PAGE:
Taylor Sieve and Robert Roldan in Mandy Moore's "To Make You Feel My Love" on Season 14 of "So You Think You Can Dance" (via YouTube)

First, huge congrats to the five exceptional choreographers nominated for 2018 Emmy Awards. These days, with all the fabulous dancing happening on the small screen, the choreo category is routinely stacked. But the 2018 group—Chloe Arnold (a first-timer!), Mandy Moore, Travis Wall, Al Blackstone, and Christopher Scott—was even more stacked than usual. Seriously, we didn't know who to root for going into this weekend's Creative Arts Emmys ceremonies.

So, who took home the top prize last night, during the second evening of the two-night Creative Arts Emmys extravaganza?

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Dance News

In a sea of angsty lyrical pieces, it's so nice to see choreography that makes you feel warm and fuzzy once in a while. At the A.C.E. Awards last year, choreographer Al Blackstone's submission, Brown Eyed Girl, was exactly what we needed: a big-hearted, witty, kind of hilarious depiction of a couple's online—and then in-person—meeting. It was such a standout, in fact, that Blackstone won the grand prize, $15,000 to put on his own show in NYC.

Fast-forward to this year: Blackstone's show, Happy We'll Be, opens tonight at The Roseland Ballroom. Based on what we've seen of his work—and the show's title!—we're guessing it'll be delightful, upbeat fun. The "dance narrative," as Blackstone is calling it, will have four performances through July 30. Get your tickets now—and get happy!

As if last night's Oscars didn't feature enough dance goodness (still obsessed with that swoon-worthy Justin Timberlake opener), "Good Morning America" gifted us with another fab show this morning—featuring a few of our fave dancers.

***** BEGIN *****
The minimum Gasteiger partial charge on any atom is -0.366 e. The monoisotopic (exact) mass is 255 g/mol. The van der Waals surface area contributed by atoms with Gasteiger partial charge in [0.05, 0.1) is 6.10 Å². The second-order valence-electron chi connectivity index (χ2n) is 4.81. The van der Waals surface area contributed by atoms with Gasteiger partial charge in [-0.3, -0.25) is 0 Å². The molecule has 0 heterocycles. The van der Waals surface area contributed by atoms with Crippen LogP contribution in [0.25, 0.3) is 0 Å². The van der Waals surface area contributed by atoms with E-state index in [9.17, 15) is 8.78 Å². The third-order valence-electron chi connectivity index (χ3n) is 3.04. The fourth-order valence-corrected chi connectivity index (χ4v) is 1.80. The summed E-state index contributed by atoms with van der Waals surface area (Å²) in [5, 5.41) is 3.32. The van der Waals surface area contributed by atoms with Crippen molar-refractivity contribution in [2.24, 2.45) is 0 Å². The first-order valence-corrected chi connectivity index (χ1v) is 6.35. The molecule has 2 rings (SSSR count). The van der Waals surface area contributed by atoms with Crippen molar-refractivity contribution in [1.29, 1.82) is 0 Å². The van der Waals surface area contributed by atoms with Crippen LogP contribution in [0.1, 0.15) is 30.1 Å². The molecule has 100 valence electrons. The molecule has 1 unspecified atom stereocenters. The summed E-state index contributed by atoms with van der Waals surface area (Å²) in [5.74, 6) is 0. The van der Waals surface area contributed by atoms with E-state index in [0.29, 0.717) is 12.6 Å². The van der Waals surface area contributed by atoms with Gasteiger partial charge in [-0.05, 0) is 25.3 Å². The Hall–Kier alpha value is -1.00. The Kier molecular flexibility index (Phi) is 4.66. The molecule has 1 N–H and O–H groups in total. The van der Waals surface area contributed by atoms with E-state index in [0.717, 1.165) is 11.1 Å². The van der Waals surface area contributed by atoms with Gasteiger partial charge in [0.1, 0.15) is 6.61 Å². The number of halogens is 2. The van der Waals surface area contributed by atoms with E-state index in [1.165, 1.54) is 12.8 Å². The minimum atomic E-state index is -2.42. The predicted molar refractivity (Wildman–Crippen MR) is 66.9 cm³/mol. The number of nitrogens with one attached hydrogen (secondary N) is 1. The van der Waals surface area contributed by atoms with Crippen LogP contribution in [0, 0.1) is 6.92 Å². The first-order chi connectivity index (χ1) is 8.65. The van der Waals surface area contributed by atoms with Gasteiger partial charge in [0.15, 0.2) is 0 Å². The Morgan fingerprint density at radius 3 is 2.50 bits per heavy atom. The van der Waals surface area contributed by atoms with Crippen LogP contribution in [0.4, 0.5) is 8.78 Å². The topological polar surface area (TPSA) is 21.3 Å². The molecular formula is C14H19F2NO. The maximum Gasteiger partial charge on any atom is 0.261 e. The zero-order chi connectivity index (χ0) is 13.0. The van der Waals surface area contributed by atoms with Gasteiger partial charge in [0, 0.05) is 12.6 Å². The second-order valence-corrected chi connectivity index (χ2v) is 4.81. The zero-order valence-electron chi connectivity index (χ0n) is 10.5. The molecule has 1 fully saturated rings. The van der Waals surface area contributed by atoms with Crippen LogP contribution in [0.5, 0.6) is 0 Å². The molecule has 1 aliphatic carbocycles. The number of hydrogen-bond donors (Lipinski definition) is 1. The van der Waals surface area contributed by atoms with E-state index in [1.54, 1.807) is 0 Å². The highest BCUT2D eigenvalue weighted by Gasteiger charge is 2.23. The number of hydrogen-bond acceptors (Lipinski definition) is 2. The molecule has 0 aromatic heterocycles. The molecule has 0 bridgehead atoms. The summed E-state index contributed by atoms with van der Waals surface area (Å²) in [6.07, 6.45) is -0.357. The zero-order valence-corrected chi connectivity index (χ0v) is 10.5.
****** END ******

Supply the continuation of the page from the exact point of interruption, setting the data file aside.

The performance on "GMA" was set to La La Land's catchy opening song "Another Day of Sun" and featured some fantastically old-Hollywood-esque choreo by Mandy Moore (she choreographed the film) and Al Blackstone.

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The annual Fire Island Dance Festival took place in New York last week and raised a record-breaking amount for its worthy cause: Dancers Responding to AIDS. This year also featured five new world-premiere works and more than 30 professional dancers.

Highlights included ballerina Wendy Whelan in choreographer Brian Brooks' piece First Fall, a MADBOOTS Dance piece in response to the Orlando tragedy titled For Us and the first U.S. performance of Cuba's Ballet Contemporáneo de Camagüey. Dance Theatre of Harlem also debuted Equilibrium (BROTHERHOOD) by Darrell Grand Moultrie and Dorrance Dance performed a jaw-dropping tap piece.

Wendy Whelan and Brian Brooks perform First Fall. (Photo by Daniel Roberts via Facebook, Dancers Responding to AIDS)

The fest's iconic stage, overlooking the water, makes for a pretty stunning venue. And thankfully, for those that missed out, some of the dances have made their way to YouTube. Check out the highlights video first, then scroll down for a full-length performance of Al Blackstone's upbeat "Gay Paree" (a re-imagined piece from his recent hit Freddie Falls in Love) and appearances by Dance Theatre of Harlem, MADBOOTS Dance and Gallim Dance.

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Al Blackstone is the king of so-happy-your-cheeks-hurt-from-smiling musical theater choreography. So it's fitting that the latest news from Blackstone is like a happiness piñata that just keeps raining candy: He has another NYC show coming up, yay! It stars some of our all-time favorite dancers, YAY! It's benefiting the fantastic Dancers Responding to AIDS, YAY!

That's right: Blackstone's Freddie Falls in Love, presented by Break the Floor, will run June 6 and June 13 at the Pershing Square Signature Center on 42nd St in NYC. In true Blackstone fashion, it's a charming, old-school dance narrative following the down-and-out Freddie on his quest for—of course—happiness. The fabulous cast of dance-actors bringing Freddie's journey to life includes Melanie Moore, Ricky Ubeda, Gaby Diaz, Jacob Guzman, Jess Le Protto and Chelsea Thedinga, to name just a few. And all ticket sales will benefit Dancers Responding to AIDS, which does such invaluable work in the dance community.

Even the show's poster is too cute for words. (via alblackstone.net)

"It's rare that a group of artists of this caliber can be in the same place at the same time to collaborate, and so when the opportunity came to bring Freddie to life, I seized it," Blackstone told Broadway World. "Not a word is spoken by the performers, but communication is what makes the show so magical."

The one piece of sad news? There are only two performances of Freddie Falls in Love. Which means you should probably get your tickets, oh, RIGHT NOW.

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